Jon was a fan of holidays, as many of us were. As children we spent our first holidays, as many of us did, in the UK. I recall caravanning on the Northumberland Coast near the fishing town of Seahouses and travelling to steam rallies in our caravan to display our lister ww2 water pump. Some of my fondest memories were of farm holidays – particularly on dairy farms, long summer days early rising to help milk the cows (or watching when you’re 3) and the best bit – helping heard the cows down the lane after milking. The sound of a milking parlour vacuum still invokes a little flutter of excitement and nostalgia within me.
There is something special about childhood holidays, probably something to do with selective memory. However, one holiday when I was 3 stands out in my mind. It was Christmas 1990, Jon and I were travelling with our parents and their friends to stay in adjacent cottages in Grindon in the Peak District. We traveled up on Christmas eve-eve and I recall being horrified that my dad and his friend went out into the woods to “borrow” a christmas tree from a local farm.
The cottage we were staying in was single level and very rural, to the point at night the place was pitch black – quite unnerving as a 3 year old and had electric lights but the house was heated from an open fire. I recall being warned of the dangers of fire and being a sensible little boy I obeyed and stayed well clear, fearing the fire would leap out and get me.
Now for those who don’t have/haven’t experienced an open fire, getting a good fire going is all about controlling air flow. As I’ve alluded to, this house wasn’t exactly cutting edge in tech terms. One trick people with an open fire will know is how to “draw” a fire, the process of reducing the aperture the air can flow through to the fire so that you increase it’s speed and therefore intensity of the flame – think blast furnace. Nowadays log burners and fires have features you can do this more safely but “back in the day” my dad used the tried and tested method of holding a newspaper across the fireplace to help draw the fire.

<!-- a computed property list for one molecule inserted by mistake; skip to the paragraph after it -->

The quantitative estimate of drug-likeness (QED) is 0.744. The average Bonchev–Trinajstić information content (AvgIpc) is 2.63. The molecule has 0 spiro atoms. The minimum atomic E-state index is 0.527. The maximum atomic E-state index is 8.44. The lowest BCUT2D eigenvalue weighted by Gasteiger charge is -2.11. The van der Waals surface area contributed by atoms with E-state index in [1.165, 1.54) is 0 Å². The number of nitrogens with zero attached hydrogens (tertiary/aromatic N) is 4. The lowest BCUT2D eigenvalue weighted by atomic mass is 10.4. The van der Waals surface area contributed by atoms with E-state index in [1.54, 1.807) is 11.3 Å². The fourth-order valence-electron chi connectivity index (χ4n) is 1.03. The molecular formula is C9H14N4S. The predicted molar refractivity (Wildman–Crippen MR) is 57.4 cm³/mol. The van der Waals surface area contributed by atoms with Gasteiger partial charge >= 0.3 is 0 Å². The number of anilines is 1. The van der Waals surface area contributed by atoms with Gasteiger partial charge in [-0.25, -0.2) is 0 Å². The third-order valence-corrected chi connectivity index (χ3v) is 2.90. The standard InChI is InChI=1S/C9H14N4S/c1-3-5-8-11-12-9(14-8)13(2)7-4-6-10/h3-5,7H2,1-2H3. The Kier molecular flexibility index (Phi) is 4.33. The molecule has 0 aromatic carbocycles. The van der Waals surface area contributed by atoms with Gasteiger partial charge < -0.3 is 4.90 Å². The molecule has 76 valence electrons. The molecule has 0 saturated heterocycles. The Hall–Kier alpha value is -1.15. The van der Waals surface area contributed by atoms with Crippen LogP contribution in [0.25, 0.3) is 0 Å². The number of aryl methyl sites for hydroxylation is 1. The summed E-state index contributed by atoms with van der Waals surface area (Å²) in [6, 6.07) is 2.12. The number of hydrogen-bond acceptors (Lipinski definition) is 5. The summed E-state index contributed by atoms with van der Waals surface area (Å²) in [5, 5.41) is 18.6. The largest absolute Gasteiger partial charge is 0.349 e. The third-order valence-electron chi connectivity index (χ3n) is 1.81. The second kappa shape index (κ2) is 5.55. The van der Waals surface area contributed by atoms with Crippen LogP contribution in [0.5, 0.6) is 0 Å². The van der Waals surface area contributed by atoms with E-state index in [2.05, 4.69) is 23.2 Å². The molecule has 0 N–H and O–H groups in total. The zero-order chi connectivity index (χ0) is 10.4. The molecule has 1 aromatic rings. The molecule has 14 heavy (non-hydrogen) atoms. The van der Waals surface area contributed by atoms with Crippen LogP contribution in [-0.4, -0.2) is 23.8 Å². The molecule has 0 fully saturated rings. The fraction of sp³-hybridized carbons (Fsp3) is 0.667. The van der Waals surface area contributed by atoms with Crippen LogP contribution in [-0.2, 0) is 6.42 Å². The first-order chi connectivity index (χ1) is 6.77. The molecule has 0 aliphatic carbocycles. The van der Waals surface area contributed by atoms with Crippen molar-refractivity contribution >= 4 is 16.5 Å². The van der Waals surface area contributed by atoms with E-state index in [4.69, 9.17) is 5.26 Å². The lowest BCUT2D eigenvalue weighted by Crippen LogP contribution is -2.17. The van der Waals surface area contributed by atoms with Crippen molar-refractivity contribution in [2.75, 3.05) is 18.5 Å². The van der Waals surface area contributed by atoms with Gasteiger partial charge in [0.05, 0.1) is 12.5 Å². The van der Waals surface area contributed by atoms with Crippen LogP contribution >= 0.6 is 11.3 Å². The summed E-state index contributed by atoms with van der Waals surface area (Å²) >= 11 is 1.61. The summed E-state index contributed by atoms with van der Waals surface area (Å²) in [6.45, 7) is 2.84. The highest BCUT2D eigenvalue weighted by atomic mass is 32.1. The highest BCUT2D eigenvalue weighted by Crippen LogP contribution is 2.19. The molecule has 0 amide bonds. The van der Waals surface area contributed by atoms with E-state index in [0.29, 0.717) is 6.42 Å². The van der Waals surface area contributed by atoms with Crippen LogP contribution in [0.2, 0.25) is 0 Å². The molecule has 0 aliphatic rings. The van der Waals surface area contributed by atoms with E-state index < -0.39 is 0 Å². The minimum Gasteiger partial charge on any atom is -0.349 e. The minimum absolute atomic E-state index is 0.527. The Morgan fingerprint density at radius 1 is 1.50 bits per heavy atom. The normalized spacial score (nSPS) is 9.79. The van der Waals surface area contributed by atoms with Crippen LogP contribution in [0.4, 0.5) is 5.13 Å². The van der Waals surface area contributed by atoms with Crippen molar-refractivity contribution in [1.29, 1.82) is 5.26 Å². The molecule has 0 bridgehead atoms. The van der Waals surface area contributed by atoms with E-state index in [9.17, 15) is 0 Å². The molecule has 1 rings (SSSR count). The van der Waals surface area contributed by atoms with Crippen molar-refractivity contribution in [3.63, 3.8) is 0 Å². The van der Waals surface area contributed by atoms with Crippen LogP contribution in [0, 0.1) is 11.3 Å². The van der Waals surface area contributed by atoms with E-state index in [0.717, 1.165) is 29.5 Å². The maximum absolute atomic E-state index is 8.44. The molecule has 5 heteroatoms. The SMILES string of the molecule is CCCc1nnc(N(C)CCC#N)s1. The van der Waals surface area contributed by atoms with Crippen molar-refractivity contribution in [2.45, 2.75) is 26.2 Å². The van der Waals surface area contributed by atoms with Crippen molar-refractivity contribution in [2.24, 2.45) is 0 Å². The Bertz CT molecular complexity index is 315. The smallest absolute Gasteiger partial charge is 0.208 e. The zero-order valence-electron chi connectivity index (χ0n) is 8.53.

Jon got a Little Tykes kitchen that Christmas but funnily enough I can’t recall anything I got (clearly because it wasn’t as good). I remember on Christmas day playing in the lounge with Jon in his kitchen as our parents cooked Christmas day dinner. I – who was still afraid that the fire would come and attack me in my sleep from the other side of the house at night – was staying well away from all things light and heat related and was putting the finishing touches to my plastic trifle that had just come out of the oven (I was 3 remember).
Jon however took the executive decision that the fire just wasn’t up to standard and had taken it upon himself to right this wrong. With a cry of “Bab!” (what Jon called me when we were very young) Jon triumphantly turned around to show what was an impressively large fire. However Jon had lacked the dexterity of our dad and the bottom of the paper had caught fire. A perhaps natural response Jon then shook the sheet of newspaper in the way you might shake off a towel on the beach, causing the small flame at the bottom to engulf the entire universe (at least from my perspective). Apparently I let out a blood curdling scream and our parents came in to two little boys with no eyebrows standing and crying in the lounge and a strange aroma of burnt paper and singed hair.
Only now do I credit Jon with the ability to observe and to be honest, absolutely nail what our dad had done to improve the state of the fire. He had sat quietly observing what was needed and when it was needed and our dad says he actually did a really good job (other than the whole setting on fire thing). That was the last time we underestimated Jon in any aspect of life.
I’m not suggesting people with a learning disability will burn down the house and are all secret arsonists, be the point remains, we hadn’t credited Jon with the observational abilities to translate what dad was doing and replicate it. And yet he had and was very close to doing it really well. Please don’t underestimate what people who have a learning disability can do, everyone is an individual and will have different strengths and weaknesses. Some may be good at football, some art, some blessed with fabulous skills, and some may try to set their little brother on fire!
Jon, wherever you are today, I forgive you though.